The recommendations also endorse the development of new electronic storage processes for recording key school documents, and embedding a protocol for safeguarding children within the selection and recruitment processes for new school staff.

Cwm Taf Morgannwg Safeguarding Board has agreed to monitor the implementation of the recommendations. This is currently underway, and both the school and the council have made a commitment towards ensuring that they are completed in full.

As part of this, the council is seeking to discuss how such processes could look at the culture of staff within a school environment, and to consider how they can adhere to national, local and school-set policies and procedures at all times.

The council’s safeguarding leads will maintain an oversight of the delivery of the recommendations with partners, and will report to the safeguarding board through the Local Safeguarding Operational Group.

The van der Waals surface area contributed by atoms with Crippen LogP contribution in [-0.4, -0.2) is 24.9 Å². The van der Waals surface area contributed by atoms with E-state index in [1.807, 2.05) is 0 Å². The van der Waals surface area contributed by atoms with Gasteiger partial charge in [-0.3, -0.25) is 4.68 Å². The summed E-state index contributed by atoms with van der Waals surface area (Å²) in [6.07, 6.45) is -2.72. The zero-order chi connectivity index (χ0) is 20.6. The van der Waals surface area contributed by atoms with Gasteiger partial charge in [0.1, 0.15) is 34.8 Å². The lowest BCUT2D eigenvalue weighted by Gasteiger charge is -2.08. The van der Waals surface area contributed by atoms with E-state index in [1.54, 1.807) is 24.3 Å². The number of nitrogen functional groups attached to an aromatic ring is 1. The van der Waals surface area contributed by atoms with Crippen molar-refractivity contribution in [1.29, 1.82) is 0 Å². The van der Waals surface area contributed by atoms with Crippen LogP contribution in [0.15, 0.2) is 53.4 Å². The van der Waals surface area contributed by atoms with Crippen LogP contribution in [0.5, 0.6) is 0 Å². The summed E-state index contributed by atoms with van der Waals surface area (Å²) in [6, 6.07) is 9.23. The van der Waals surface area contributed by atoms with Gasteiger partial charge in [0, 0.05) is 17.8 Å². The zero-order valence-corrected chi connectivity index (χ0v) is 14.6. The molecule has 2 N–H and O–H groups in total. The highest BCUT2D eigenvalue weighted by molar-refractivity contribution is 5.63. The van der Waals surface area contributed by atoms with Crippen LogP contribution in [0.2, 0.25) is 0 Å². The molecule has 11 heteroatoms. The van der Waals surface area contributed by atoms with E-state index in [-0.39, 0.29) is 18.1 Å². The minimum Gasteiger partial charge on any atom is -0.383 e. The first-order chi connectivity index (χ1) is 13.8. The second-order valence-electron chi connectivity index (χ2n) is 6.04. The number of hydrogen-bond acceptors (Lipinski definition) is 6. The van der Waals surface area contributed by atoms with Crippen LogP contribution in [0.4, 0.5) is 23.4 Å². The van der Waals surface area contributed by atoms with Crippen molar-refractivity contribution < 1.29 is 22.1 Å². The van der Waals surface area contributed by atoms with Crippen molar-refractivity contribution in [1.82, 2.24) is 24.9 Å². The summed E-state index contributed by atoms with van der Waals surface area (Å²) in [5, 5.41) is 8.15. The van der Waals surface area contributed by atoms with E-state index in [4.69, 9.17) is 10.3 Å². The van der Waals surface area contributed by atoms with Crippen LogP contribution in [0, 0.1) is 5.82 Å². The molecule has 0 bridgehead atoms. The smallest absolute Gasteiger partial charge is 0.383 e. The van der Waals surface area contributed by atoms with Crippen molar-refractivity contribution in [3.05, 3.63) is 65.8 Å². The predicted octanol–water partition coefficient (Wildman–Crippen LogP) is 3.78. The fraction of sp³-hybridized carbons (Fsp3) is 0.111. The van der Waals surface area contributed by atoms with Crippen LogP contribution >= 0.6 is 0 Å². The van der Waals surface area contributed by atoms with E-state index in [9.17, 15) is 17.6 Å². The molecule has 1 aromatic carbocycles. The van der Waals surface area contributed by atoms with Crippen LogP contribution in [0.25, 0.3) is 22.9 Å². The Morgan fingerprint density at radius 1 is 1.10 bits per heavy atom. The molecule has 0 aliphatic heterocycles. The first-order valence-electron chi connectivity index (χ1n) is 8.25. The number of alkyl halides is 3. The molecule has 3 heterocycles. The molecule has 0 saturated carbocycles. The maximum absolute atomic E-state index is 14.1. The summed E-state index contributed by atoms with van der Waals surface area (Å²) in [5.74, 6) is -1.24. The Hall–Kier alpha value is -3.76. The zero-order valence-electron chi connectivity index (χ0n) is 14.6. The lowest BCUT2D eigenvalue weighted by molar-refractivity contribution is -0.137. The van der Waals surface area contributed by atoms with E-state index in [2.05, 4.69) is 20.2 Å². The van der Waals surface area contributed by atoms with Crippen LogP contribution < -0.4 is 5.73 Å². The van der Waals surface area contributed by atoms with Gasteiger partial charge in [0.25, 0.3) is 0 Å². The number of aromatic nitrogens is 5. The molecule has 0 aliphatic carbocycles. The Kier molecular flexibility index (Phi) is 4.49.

Bridgend County Borough Council believes that organisations at all levels have a duty to listen to children and young people, and to protect them. We continue to encourage any and all survivors of abuse to come forward so that they can receive help and support.

Reports can be made anonymously via 101 or online to Crimestoppers, to South Wales Police via their website or to the Bridgend Multi-Agency Safeguarding Hub.

You can also find more information, advice and links to a range of support services at the South Wales Police and CTM Safeguarding Board websites, or through the Truth programme, which supports adult survivors of childhood sexual abuse.